A character in an older book I just finished reading was a stickler for proper English. Many of his objections were constructions I had no idea were improper, such as the use of “due to unforeseen circumstance” rather than “owing to unforeseen circumstances.” Since I didn’t know it was improper, I’ve always said “due to” rather than “owing to,” though now I will make sure I say it properly.

It made me wonder what other phrases I have been using improperly all my life, which led to the realization that my own disdain of improper English is probably misplaced. If improper phrases such as “due to unforeseen circumstances” are so prevalent as to seem proper, then today’s ridiculous constructions that I abhor will become (in some cases have already become) the preferred usage among the populace. “Veggies,” for example. I despise the cutesy word, suitable only for small children who have to be enticed to eat food they don’t particularly like. It isn’t at all a grown-up word, and yet everyone uses it. I can’t remember the last time anyone but me used the proper word, “vegetables.”

“Intestinal fortitude” is a phrase used in place of courage and the strength of mind to bear adversity, which is utterly silly. “Fortitude” alone means exactly that. I imagine somewhere along the line, someone thought they were being cute, using an erudite-sounding construction instead of saying “guts,” but eek. The phrase “intestinal fortitude” irks me as much as “veggies” does.

“Supposably” instead of “supposedly” has become so common, it no longer grates on my poor ears, though I will lop off my tongue if I ever hear myself say it.

An “executive decision” is one made by a person or group of persons who have executive power, so a person who decides something for a group of people is making an executive decision, but a person making a decision for himself alone, one that affects no one but himself, is not making an executive decision, but going by what I read and hear, everyone nowadays must be an executive because they are all making what they claim to be executive decisions. A decision is a decision. It needs no qualifier.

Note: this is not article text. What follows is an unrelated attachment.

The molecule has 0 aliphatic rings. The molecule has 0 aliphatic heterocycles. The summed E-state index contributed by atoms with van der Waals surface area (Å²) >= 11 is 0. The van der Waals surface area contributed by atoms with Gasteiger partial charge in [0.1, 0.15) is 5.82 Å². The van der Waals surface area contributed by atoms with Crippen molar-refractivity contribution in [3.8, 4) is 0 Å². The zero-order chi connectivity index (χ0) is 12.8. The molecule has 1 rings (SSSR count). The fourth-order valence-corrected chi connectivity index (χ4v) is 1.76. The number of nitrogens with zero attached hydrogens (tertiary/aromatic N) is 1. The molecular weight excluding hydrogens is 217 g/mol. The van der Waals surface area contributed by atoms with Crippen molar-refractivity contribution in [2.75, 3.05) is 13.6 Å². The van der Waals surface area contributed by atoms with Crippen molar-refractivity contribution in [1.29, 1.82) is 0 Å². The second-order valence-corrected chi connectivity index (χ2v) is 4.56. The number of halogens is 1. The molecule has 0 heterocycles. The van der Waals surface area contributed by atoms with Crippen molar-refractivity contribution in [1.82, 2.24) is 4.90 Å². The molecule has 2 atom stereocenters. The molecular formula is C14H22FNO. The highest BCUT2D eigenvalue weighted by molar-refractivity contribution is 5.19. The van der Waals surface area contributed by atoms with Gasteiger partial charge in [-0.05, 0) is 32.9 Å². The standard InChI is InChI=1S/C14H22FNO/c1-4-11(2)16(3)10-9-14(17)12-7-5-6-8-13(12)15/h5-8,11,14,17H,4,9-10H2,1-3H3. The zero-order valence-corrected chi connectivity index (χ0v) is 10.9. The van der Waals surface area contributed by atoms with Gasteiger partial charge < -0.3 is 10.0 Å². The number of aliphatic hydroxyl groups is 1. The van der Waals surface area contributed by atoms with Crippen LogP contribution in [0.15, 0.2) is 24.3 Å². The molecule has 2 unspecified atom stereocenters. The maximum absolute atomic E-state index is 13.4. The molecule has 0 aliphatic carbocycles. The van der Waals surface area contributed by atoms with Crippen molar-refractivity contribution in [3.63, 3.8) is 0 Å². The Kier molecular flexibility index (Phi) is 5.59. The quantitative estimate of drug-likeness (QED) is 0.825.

As for “get out of Dodge.” I can’t believe how often I read that phrase in books. Characters no longer get out of town, they always “get out of Dodge,” even if they are living in a major metropolitan area that in no way could be compared to Dodge. Luckily, so far, it is only a common phrase in fiction; I don’t hear many people saying it in real life.

Did you see what I did here? I said that my disdain of improper English is probably misplaced, and yet here I am, being disdainful. At least I kept the list of words and phrases I abhor short. Be thankful I didn’t go on a diatribe about the president of the United States being called the leader of the free world. Does anyone in France consider POTUS their leader? Does anyone in England? Or Germany? Or Canada? And what is the free world anyway?

Oops. I almost went on a diatribe after all.


What if God decided S/He didn’t like how the world turned out, and turned it over to a development company from the planet Xerxes for re-creation? Would you survive? Could you survive?

Click here to buy Bob, The Right Hand of God

Mixed Feelings

Today was a day of mixed feelings — happy, sad, shocked, sublime. I hadn’t been going anywhere or seeing anyone for a while, so when I found out the art guild was meeting today, I decided to attend. The town seems to be picking up the pieces of life, with various events that have been cancelled the past year being scheduled once again. For me, it mostly means coming up with another historic murder mystery scenario, but I have several months to think about it.

I was happy being around people, happy to do a project (we made small valentine banners), but I was shocked and oh, so saddened to hear about the death of one art guild member’s husband. My heart goes out to this friend. I’m just like everyone else when it comes to not knowing what to say, so I merely hugged her and said I was sorry. I also let her know I would be available if she ever needed anyone to talk to, which I think she appreciated, but I tend to think she’s still too shaken to be able to put her chaotic thoughts about her loss into words.